“Yes Day” made me think about parenting and what it will look like in the future. With the second wave of feminism, more women entered the workforce, and in general, women were able to leave their home lives for the outside world. But that hasn’t released single and childless women from the pressures to start a family — whether they want to or not.

There’s been a decrease in women having children, and with the up-and-coming generations of 2021, the pandemic has made single women rethink having any children. They see the struggle it takes to raise children in a fractured society with socio-economic instability and rising climate crises. Women have valid reasons for not wanting to have children. However, the social pressure for women has lessened, as the pandemic has highlighted why it might not be such a great idea for some.

Aside from the external factors, viewers of “Yes Day” see that raising children with a partner means that it takes mutual understanding and sacrifice. Carlos sees the way Katie yells at Allison because her mother insists that she can’t go to a concert without her. It’s going to have an older crowd, and Katie would be meeting with older boys that she doesn’t even know. Allison, of course, doesn’t approve, but Katie insists the reason is that her mother just doesn’t like her growing up. However, it’s Carlos who finally steps in and tells Katie that she can’t speak to her mother that way.

Allison is constantly made out to be the bad guy, even after they enact what they call “Yes Day,” which is when the parents have to tell their kids “yes” for the entire day so their children feel like they have freedom. There are rules and parameters of course, but for the most part, it’s a great bonding experience for the family.

They go through a carwash with the windows down, have a field day and go to a theme park. Allison and Katie also made a deal. If Allison says yes all day, she’ll go with Katie to the concert; otherwise, Katie can go with just her friends. Katie ends up breaking the deal and goes with her friends anyway because, in a sporadic turn of events, Allison and Carlos get arrested — they fought with a woman over a large stuffed gorilla.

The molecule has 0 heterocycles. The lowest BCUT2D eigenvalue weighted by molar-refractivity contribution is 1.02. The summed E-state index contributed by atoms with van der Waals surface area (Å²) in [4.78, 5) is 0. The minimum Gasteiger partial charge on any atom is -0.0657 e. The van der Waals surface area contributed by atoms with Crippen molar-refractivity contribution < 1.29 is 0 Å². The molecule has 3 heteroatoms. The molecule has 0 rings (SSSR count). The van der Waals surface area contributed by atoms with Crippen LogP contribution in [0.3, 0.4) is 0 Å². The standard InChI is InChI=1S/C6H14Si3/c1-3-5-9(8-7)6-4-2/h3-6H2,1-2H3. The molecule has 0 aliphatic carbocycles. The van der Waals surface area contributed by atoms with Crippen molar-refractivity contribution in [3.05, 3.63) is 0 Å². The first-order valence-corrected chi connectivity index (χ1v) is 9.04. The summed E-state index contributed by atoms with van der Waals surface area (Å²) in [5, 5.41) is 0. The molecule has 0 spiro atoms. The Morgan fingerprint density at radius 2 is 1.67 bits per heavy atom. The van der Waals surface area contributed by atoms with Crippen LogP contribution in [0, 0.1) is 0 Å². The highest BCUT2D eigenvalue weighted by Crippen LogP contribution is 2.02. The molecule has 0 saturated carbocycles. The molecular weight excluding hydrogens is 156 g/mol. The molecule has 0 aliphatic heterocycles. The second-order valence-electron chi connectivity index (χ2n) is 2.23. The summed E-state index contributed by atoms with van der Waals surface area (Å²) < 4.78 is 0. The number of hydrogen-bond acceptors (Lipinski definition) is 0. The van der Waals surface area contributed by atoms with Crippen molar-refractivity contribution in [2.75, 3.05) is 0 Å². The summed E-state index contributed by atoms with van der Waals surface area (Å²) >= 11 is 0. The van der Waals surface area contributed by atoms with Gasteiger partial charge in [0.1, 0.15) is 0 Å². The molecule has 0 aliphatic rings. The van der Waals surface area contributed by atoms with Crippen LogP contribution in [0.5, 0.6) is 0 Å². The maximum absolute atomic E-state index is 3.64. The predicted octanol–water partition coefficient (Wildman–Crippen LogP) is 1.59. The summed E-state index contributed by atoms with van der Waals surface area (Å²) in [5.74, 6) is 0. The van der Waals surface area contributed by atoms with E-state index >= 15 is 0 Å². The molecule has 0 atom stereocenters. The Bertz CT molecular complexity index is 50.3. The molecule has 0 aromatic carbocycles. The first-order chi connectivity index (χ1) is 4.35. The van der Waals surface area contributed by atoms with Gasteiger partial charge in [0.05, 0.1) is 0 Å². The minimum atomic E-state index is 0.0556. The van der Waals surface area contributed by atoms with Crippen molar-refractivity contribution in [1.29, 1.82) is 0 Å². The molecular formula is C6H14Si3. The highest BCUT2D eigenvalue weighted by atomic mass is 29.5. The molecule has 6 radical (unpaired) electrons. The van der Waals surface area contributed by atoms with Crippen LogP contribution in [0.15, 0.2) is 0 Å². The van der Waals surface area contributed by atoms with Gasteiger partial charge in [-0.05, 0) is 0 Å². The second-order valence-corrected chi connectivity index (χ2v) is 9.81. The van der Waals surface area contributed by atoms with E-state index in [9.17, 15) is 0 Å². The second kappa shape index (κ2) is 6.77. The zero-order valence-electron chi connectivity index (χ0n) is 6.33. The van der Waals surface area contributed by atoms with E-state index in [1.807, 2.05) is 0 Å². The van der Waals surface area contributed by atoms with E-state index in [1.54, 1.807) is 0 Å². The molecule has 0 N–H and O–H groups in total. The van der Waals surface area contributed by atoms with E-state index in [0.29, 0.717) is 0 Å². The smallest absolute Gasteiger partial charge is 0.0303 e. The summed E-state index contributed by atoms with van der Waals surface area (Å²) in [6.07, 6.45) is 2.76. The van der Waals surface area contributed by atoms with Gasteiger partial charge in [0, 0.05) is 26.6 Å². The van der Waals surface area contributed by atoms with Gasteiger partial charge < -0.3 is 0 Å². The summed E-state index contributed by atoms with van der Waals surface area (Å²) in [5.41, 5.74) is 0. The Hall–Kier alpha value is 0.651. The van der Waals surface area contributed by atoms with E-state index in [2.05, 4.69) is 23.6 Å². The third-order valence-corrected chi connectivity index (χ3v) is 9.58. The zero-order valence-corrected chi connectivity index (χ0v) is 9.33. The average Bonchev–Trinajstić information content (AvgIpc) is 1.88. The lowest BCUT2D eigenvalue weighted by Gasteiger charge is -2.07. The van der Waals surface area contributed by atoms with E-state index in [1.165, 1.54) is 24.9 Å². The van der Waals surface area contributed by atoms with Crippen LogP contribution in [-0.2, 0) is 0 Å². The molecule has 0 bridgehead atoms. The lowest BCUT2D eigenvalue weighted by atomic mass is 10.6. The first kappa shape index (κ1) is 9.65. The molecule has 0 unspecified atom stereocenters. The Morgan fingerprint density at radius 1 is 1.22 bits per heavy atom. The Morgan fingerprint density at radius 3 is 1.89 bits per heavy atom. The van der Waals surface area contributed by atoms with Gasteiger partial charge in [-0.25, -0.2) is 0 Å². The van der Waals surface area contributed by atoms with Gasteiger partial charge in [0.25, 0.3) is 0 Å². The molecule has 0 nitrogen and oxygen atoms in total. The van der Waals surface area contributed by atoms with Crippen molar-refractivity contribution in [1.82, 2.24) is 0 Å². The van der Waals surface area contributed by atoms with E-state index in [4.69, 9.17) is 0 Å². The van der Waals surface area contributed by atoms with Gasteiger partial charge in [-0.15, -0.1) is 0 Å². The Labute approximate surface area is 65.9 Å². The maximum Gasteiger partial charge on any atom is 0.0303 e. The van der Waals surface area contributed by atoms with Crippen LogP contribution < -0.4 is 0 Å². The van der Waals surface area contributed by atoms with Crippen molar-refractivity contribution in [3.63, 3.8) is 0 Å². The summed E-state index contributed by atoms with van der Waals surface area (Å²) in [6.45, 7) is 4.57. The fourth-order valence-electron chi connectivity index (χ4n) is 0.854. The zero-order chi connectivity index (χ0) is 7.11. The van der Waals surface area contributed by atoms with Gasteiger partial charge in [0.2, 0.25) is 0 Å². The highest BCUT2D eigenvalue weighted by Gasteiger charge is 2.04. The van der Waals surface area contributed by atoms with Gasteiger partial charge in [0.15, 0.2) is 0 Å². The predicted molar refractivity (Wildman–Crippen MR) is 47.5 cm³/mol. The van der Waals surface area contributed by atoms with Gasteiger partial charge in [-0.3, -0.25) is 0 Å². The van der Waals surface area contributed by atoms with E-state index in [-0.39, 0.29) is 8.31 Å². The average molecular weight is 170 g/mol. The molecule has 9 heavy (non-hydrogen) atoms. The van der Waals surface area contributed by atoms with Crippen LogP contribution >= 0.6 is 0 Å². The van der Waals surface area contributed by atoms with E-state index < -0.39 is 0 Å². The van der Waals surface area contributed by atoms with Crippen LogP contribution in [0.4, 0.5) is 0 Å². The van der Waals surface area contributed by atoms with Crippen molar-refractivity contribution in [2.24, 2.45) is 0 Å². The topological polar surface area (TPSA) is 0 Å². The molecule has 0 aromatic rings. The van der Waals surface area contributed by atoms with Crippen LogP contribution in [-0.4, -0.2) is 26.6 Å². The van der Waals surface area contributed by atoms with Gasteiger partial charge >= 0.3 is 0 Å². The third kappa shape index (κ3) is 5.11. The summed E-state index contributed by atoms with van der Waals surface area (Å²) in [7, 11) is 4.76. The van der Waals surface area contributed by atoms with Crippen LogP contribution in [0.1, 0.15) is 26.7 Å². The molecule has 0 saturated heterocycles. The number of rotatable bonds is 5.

It does come out later that Allison is scared of her daughter growing up, but she’s not unreasonable. She wants to spend time with her family and she wants Katie to have fun. But as it turns out, Katie does need her mother. She has a bad time at the concert where her friend leaves her to go with boys she’s not comfortable with. She loses her phone, and she gets lost until her mother literally climbs on stage at the concert (where H.E.R. is performing!) and begins to sing Katie’s childhood song.

In the end, the other two kids, Evan and Ellie, also get into their own situation where a “nerd party” goes awry, and Carlos takes the responsibility to get the house in order. The audience sees Evan appreciate his father stepping up and how that influence affects parenting as well. Kids don’t always need a fun parent; they need guidance. Maybe some fun can be more integrated into their lives, which happens when there’s more support for the parents to lean on each other. This is seen in simple things, such as jumping on the bed or eating ice cream for breakfast. 

All in all, Allison is finally seen as the fun mom, but “Yes Day” also shows how parents never want to be right about the bad situations they try to protect their kids from. Viewers also see that the biggest lessons learned can come the hard way. “Yes Day” shows the audience what it’s like to parent in the modern-day, but in terms of what parenting will look like in the future, maybe there will be fewer mothers taking on that responsibility, or at least not so soon.

It takes more than just mothers raising children to make parenting work in two-parent households. It’s a full-time effort on both parents’ parts, and it’s important that these responsibilities are shared equally between both parties so they can create a more fun family unit. Because then, they both will have more time to do the things they want to do — as individuals and as parents.

Writer Profile

Arianna Taylor

University of Rochester
Language Media and Communications

Arianna is from the Bronx and is studying language media and communications. You can find her watching "Avengers Endgame" (again), reading about happily-ever-afters and writing short fiction stories. She’s here to try something new.